What does it mean to be German? Recent answers to this question have ranged from the general ("Germans are always the other") to the analytic ("They are a multiple identity with a constant wish for redefinition"). The catalogue for "Confronting Identities in German Art" - an exhibition to run at the David and Alfred Smart Museum of Art from October 2002 to January 2003 -turns to art works, artists and their audiences to explore how Germans of the past two centuries have confronted issues of identity, both individual and collective. Focusing on the Smart Museum's rich holdings of German art and a significant selection of important loans, it examines the complex interweaving of subjective identities from the period of Caspar David Friedrich to that of Anselm Kiefer. Thematic essays come together with a select number of object entries to place individual works of art within a larger historical context, and the whole is lavishly illustrated with one hundred images from the exhibition itself.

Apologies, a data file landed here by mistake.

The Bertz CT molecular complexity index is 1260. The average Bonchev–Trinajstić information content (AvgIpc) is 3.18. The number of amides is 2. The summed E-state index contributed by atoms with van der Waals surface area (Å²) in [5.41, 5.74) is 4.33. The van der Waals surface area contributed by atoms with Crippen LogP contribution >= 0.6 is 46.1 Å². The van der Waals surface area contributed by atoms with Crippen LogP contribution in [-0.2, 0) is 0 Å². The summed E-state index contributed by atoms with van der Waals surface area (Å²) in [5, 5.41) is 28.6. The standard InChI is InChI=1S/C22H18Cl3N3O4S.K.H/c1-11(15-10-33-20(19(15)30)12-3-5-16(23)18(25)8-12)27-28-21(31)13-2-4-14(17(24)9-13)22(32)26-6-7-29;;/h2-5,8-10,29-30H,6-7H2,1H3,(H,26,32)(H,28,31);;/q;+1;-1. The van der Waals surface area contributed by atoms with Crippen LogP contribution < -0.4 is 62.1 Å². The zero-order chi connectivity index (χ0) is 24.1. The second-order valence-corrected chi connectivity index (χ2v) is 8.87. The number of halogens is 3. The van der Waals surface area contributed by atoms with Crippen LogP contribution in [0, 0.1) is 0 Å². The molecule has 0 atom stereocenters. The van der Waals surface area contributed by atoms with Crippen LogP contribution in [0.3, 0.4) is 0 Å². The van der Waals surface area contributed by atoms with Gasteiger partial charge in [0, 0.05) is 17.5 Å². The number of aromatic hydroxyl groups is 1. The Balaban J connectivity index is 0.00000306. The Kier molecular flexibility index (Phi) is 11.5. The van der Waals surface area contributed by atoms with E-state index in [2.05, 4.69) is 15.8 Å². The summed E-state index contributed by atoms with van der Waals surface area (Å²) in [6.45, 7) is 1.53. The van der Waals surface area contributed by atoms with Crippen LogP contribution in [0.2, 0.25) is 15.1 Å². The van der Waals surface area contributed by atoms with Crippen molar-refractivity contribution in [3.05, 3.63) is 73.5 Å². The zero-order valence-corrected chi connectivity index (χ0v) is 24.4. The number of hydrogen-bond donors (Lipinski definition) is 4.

Reinhold Heller is professor of art history and Germanic studies at the University of Chicago. He has published extensively on the visual culture, art, and art theory of nineteenth- and twentieth-century Northern Europe, including major studies of Edvard Munch, Gabriele Munter, Wilhelm Lehmbruck, and Toulouse-Lautrec.